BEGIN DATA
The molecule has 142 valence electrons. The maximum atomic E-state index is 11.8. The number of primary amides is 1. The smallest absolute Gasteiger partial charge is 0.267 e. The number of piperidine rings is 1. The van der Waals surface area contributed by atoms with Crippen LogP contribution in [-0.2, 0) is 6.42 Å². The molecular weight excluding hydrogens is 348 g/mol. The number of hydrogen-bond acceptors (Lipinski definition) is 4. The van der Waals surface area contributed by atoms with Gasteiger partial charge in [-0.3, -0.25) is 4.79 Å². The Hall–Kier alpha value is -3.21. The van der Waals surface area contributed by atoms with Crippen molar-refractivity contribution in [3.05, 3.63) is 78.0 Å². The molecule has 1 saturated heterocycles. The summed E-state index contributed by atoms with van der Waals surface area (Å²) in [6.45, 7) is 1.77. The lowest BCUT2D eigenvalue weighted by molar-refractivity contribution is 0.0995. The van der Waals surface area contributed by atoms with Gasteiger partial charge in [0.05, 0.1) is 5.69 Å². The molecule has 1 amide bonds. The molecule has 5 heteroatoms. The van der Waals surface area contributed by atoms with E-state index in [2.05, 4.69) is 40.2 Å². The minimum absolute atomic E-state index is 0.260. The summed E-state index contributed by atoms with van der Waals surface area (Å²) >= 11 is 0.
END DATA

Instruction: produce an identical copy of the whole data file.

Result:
The molecule has 142 valence electrons. The maximum atomic E-state index is 11.8. The number of primary amides is 1. The smallest absolute Gasteiger partial charge is 0.267 e. The number of piperidine rings is 1. The van der Waals surface area contributed by atoms with Crippen LogP contribution in [-0.2, 0) is 6.42 Å². The molecular weight excluding hydrogens is 348 g/mol. The number of hydrogen-bond acceptors (Lipinski definition) is 4. The van der Waals surface area contributed by atoms with Gasteiger partial charge in [-0.3, -0.25) is 4.79 Å². The Hall–Kier alpha value is -3.21. The van der Waals surface area contributed by atoms with Crippen molar-refractivity contribution in [3.05, 3.63) is 78.0 Å². The molecule has 1 saturated heterocycles. The summed E-state index contributed by atoms with van der Waals surface area (Å²) in [6.45, 7) is 1.77. The lowest BCUT2D eigenvalue weighted by molar-refractivity contribution is 0.0995. The van der Waals surface area contributed by atoms with Gasteiger partial charge in [0.05, 0.1) is 5.69 Å². The molecule has 1 amide bonds. The molecule has 5 heteroatoms. The van der Waals surface area contributed by atoms with E-state index in [2.05, 4.69) is 40.2 Å². The minimum absolute atomic E-state index is 0.260. The summed E-state index contributed by atoms with van der Waals surface area (Å²) >= 11 is 0.